“This tragedy of the heart colored all the rest of Sarah Helen Whitman’s life. It could not affect her appreciation of Poe’s brilliant powers, nor diminish her love of his finer nature, the gentle, winning side, which revealed the man God meant him to be. But it cast a soft, half-veiling shadow over her. She walked the rest of the way under a kindly cloud that seemed to protect her from the glaring light of day and save her from the scrutiny of prying eyes. She seemed different and apart from other women. There was about her something mysterious and elusive. As she glided softly into the room, she brought with her a dreamy, other-world atmosphere, which subdued noisy laughter or idle talk; and when she spoke, in her low, sweetly modulated voice, others listened. Mrs. Whitman’s talk was always worth while; whether of poetry or politics, of every day affairs or spiritual things, it was sure to be interesting. She could be merry, too, and sarcastic if it suited the occasion. She had flitting, spirit-like ways, of coming softly and disappearing suddenly, of half concealing herself behind a curtain and peeping out as she joined in the conversation.

“Strictly unconventional in the matter of clothes, she loved silken draperies, lace scarfs, and veils, and [page 293:] seemed to be always lightly shod. At one time she wore constantly around her throat a black velvet ribbon, pinned with a tiny coin which a friend had carved for her in some dark-colored wood, and this funereal badge she seemed to prize above diamonds or pearls. She liked a fan in her hand to screen her eyes from the light, and her own pleasant rooms were never glaring. On one wall hung a portrait of her poet, hidden by a silken curtain. It had his wonderful eyes. This picture was the subject of Mrs. Whitman’s poem The Portrait.’ ”

These lines (written in 1870) begin:

“After long years I raised the folds concealing

That face, magnetic as the morning’s beam:

While slumbering memory thrilled at its revealing,

Like Memnon wakening from his marble dream.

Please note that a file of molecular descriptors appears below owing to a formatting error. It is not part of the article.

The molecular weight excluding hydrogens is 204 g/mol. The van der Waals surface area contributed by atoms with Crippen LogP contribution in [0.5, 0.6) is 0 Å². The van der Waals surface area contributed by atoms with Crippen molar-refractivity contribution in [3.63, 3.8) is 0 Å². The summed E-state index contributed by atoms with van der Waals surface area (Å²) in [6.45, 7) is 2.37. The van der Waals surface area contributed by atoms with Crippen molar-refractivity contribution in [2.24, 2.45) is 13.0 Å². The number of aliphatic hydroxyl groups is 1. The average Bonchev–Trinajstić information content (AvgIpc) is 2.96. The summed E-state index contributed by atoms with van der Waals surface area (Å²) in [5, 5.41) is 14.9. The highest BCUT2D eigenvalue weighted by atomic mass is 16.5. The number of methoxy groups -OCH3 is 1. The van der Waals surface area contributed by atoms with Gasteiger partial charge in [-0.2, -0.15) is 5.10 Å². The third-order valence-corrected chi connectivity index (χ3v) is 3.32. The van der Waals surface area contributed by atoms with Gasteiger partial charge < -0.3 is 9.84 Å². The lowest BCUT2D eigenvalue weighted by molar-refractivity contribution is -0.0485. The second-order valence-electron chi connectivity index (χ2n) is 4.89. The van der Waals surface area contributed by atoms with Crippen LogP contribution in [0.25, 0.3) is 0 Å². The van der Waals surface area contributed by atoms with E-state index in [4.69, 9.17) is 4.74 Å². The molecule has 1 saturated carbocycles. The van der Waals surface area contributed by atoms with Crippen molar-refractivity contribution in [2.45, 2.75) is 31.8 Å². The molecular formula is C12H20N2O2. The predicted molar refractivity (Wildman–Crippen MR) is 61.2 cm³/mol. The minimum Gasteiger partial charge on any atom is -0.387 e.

“Again I saw the brow’s translucent pallor,

The dark hair floating o’er it like a plume

The sweet, imperious mouth, whose haughty valor

Defied all portents of impending doom;”

and they end with the stanza on our title-page.

The “Whitman episode” is closed by the following letter from Mrs. Whitman herself to W. F. Gill, dated August, 1873:(1) “No such scene as that described by Dr. Griswold ever transpired in my presence. No one, certainly no woman, who had the slightest acquaintance with Edgar Poe, could have credited the story for an instant. He was essentially and instinctively a gentleman, utterly incapable, even in moments of excitement and delirium, of such an outrage as Dr. Griswold has ascribed to him. No authentic anecdote of [page 294:] coarse indulgence in vulgar orgies or bestial riot has ever been recorded of him. During the last years of his unhappy life, whenever he yielded to the temptation that was drawing him into its fathomless abyss, as with the resistless swirl of the maelstrom, he always lost himself in sublime rhapsodies on the evolution of the universe, speaking as from some imaginary platform to vast audiences of rapt and attentive listeners. During one of his visits to this city [Providence], in the autumn of 1848, I once saw him after one of those nights of wild excitement, before reason had fully re covered its throne. Yet even then, in those frenzied moments when the doors of the mind’s Haunted Palace’ were left unguarded, his words were the words of a princely intellect overwrought, and of a heart only too sensitive and too finely strung. I repeat that no one acquainted with Edgar Poe could have given Dr. Griswold’s scandalous anecdote a moment’s credence.”

The whole Petronius-like scene was also flatly contradicted by Mrs. Whitman’s intimate friend, Wm. J. Pabodie, Esq., of Providence, in the “New York Tribune” for June 2 and 11, 1852, and has now been thrown aside by all right-minded people as utterly discredited.